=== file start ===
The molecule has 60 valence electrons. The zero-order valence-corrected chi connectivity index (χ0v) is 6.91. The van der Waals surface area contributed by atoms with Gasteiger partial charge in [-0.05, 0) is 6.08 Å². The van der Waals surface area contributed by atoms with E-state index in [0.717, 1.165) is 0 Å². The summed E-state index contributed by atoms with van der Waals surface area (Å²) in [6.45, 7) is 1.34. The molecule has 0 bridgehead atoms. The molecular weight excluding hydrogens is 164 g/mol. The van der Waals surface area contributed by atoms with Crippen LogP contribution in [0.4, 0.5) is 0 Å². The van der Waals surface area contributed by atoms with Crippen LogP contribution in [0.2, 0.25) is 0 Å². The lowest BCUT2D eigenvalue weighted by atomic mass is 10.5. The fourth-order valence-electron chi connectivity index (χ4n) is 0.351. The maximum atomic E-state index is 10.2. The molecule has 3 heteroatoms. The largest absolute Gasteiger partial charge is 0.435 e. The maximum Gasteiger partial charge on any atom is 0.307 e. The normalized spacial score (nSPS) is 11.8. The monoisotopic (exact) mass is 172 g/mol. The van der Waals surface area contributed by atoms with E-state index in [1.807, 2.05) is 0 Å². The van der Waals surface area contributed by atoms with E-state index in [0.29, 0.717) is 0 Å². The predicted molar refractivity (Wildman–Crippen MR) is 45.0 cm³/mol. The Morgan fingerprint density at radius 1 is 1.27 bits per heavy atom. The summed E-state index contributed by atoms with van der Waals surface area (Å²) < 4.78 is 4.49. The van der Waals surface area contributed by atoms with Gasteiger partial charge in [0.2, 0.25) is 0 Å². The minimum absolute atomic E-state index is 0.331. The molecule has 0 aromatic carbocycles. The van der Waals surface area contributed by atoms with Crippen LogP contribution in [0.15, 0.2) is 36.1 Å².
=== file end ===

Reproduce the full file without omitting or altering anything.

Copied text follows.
The molecule has 60 valence electrons. The zero-order valence-corrected chi connectivity index (χ0v) is 6.91. The van der Waals surface area contributed by atoms with Gasteiger partial charge in [-0.05, 0) is 6.08 Å². The van der Waals surface area contributed by atoms with E-state index in [0.717, 1.165) is 0 Å². The summed E-state index contributed by atoms with van der Waals surface area (Å²) in [6.45, 7) is 1.34. The molecule has 0 bridgehead atoms. The molecular weight excluding hydrogens is 164 g/mol. The van der Waals surface area contributed by atoms with Crippen LogP contribution in [0.4, 0.5) is 0 Å². The van der Waals surface area contributed by atoms with Crippen LogP contribution in [0.2, 0.25) is 0 Å². The lowest BCUT2D eigenvalue weighted by atomic mass is 10.5. The fourth-order valence-electron chi connectivity index (χ4n) is 0.351. The maximum atomic E-state index is 10.2. The molecule has 3 heteroatoms. The largest absolute Gasteiger partial charge is 0.435 e. The maximum Gasteiger partial charge on any atom is 0.307 e. The normalized spacial score (nSPS) is 11.8. The monoisotopic (exact) mass is 172 g/mol. The van der Waals surface area contributed by atoms with E-state index in [1.807, 2.05) is 0 Å². The van der Waals surface area contributed by atoms with E-state index in [0.29, 0.717) is 0 Å². The predicted molar refractivity (Wildman–Crippen MR) is 45.0 cm³/mol. The Morgan fingerprint density at radius 1 is 1.27 bits per heavy atom. The summed E-state index contributed by atoms with van der Waals surface area (Å²) < 4.78 is 4.49. The van der Waals surface area contributed by atoms with Gasteiger partial charge in [0.2, 0.25) is 0 Å². The minimum absolute atomic E-state index is 0.331. The molecule has 0 aromatic carbocycles. The van der Waals surface area contributed by atoms with Crippen LogP contribution in [0.15, 0.2) is 36.1 Å².